Guide to Counseling at UMSL
Do I Need Counseling?
What to Expect From Counseling
When to Seek Counseling
Thoughts For Parents
Making an Appointment
Help a Friend
Suicide Prevention Information
Faculty and Staff
How to Refer a Student
Reaching Out To Troubled Employees
Services for Faculty and Staff
"Don't Cancel Class"
How to Deal with Disruptive Students
Intervening with "Troubled/Troubling" Students
Requesting a Presentation
“Don’t Cancel Class Program”
Information About Us
Meet the Staff
Internship and Practica
Internships at Counseling Services
Thoughts for Parents of New UMSL Students
Decide what your limits of acceptable conduct are regarding lateness, sleeping in class, use of cell phones, alarm watches, eating in class, unrelated talking in class, etc.
Take a preventive approach by setting limits from the beginning. Use your course syllabus to state expectations and "ground rules." Perhaps get students involved in forming group ground rules (but, you retain responsibility for enforcement).
Be a role model for the behavior you require of your students (e.g., be on time yourself.)
Deal with disruptive behavior early, before you get angry or feel threatened.
Familiarize yourself with the student conduct code and the University processes for discipline cases.
Don’t take students' behavior personally. Understand that they are coming into the classroom with their own personal history and issues. Don't let them "hook" you. Don't give them the power to judge you.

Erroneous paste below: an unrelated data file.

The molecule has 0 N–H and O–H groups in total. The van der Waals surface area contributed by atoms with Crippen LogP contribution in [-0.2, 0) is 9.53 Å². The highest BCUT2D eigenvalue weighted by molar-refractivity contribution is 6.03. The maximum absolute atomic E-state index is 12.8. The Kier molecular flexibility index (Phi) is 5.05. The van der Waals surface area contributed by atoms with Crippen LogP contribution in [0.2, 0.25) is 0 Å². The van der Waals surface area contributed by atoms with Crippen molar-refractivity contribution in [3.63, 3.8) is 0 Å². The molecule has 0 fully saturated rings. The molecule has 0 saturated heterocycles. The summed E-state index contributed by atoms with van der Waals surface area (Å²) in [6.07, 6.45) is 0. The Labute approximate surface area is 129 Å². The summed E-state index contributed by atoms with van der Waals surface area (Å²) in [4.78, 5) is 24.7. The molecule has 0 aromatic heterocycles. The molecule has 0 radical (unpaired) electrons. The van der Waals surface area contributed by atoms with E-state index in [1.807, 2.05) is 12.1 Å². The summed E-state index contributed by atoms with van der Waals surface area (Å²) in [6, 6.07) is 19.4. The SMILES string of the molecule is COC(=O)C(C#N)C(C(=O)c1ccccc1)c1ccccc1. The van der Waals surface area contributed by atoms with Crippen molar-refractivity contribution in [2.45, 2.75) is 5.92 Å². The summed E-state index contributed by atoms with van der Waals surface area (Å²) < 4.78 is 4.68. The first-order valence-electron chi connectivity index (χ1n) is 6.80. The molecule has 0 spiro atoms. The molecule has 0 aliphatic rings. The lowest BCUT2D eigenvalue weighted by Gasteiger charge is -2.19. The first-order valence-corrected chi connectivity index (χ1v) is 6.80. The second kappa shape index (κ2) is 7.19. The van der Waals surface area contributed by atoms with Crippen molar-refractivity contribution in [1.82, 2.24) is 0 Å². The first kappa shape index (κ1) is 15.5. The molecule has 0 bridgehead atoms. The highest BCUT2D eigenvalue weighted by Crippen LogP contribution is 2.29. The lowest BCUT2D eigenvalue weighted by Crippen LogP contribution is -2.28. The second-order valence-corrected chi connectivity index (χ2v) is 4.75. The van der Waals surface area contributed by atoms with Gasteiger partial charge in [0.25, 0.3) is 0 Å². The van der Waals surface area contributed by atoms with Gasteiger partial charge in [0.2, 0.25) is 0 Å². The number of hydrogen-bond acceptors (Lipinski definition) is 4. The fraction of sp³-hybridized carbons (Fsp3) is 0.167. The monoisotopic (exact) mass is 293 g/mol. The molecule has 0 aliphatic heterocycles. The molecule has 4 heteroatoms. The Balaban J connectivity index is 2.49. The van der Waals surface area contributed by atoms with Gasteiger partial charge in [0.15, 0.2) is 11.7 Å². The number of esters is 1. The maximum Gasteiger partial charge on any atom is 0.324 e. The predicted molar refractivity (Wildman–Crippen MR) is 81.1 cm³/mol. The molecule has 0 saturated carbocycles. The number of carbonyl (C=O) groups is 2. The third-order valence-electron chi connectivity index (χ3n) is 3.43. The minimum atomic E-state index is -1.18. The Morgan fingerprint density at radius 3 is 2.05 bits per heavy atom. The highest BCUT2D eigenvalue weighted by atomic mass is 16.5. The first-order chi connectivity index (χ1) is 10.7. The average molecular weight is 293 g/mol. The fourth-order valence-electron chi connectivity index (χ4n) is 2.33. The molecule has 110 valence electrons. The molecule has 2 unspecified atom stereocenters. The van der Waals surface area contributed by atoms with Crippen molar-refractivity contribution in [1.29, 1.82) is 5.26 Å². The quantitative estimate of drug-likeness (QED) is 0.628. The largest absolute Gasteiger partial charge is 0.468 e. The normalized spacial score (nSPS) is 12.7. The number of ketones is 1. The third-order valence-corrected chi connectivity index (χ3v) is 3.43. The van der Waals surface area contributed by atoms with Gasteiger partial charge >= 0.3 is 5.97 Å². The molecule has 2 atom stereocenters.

If you need to reprimand a student, speak with the student privately if possible. This will avoid defensiveness and/or "acting out" in response to being shamed in front of their peers.
Convey your interest and concern to the student. Take a non-defensive stance to try to understand where the student is coming from. Meet with student to discuss the disruptive behavior, but also include discussion of their educational objectives and aspirations.
When necessary, set specific behavioral expectations for a student and then hold to them.
Use assertive communication: "I" statements; focus on behavior, not personality; don't use labels; state clear expectations for appropriate behavior.
Document disruptive behavior for possible future reference. Include name of student, date and time of incident, describe incident in behavioral terms, and use quotes where possible.
Have a safety plan in case of violent or dangerous behavior. The plan may include dismissing class, contacting campus police, having a code word that signals another to call for help (if you are calling from your office), have an escape route planned, etc.
For more information on responding to potentially violent or dangerous behavior in the classroom, see Intervening with Troubled/Troubling Students (Counseling Services).